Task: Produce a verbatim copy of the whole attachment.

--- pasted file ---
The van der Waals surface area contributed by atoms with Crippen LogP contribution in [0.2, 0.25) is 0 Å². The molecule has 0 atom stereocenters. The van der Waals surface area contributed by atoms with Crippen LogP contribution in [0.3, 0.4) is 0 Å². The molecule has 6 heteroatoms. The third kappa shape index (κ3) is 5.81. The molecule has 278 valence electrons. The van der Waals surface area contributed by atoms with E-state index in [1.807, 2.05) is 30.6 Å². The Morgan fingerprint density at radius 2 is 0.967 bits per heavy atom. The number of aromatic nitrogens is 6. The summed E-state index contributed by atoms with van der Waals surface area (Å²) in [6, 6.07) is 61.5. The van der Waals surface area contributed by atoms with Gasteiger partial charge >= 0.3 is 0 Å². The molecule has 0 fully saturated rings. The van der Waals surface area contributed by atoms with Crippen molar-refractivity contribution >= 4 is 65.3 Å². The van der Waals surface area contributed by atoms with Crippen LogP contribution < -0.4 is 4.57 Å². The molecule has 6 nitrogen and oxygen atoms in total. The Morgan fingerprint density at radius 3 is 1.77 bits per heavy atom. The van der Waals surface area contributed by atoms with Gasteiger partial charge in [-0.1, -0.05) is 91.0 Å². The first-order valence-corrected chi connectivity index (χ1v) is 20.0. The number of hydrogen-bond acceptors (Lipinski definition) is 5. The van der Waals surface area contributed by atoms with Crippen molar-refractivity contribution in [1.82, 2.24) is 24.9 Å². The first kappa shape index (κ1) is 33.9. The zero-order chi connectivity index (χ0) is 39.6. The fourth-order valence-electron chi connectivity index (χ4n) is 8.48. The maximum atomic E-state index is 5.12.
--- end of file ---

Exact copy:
The van der Waals surface area contributed by atoms with Crippen LogP contribution in [0.2, 0.25) is 0 Å². The molecule has 0 atom stereocenters. The van der Waals surface area contributed by atoms with Crippen LogP contribution in [0.3, 0.4) is 0 Å². The molecule has 6 heteroatoms. The third kappa shape index (κ3) is 5.81. The molecule has 278 valence electrons. The van der Waals surface area contributed by atoms with E-state index in [1.807, 2.05) is 30.6 Å². The Morgan fingerprint density at radius 2 is 0.967 bits per heavy atom. The number of aromatic nitrogens is 6. The summed E-state index contributed by atoms with van der Waals surface area (Å²) in [6, 6.07) is 61.5. The van der Waals surface area contributed by atoms with Gasteiger partial charge >= 0.3 is 0 Å². The molecule has 0 fully saturated rings. The van der Waals surface area contributed by atoms with Crippen molar-refractivity contribution >= 4 is 65.3 Å². The van der Waals surface area contributed by atoms with Crippen LogP contribution < -0.4 is 4.57 Å². The molecule has 6 nitrogen and oxygen atoms in total. The Morgan fingerprint density at radius 3 is 1.77 bits per heavy atom. The van der Waals surface area contributed by atoms with Gasteiger partial charge in [-0.1, -0.05) is 91.0 Å². The first-order valence-corrected chi connectivity index (χ1v) is 20.0. The number of hydrogen-bond acceptors (Lipinski definition) is 5. The van der Waals surface area contributed by atoms with Crippen molar-refractivity contribution in [1.82, 2.24) is 24.9 Å². The first kappa shape index (κ1) is 33.9. The zero-order chi connectivity index (χ0) is 39.6. The fourth-order valence-electron chi connectivity index (χ4n) is 8.48. The maximum atomic E-state index is 5.12.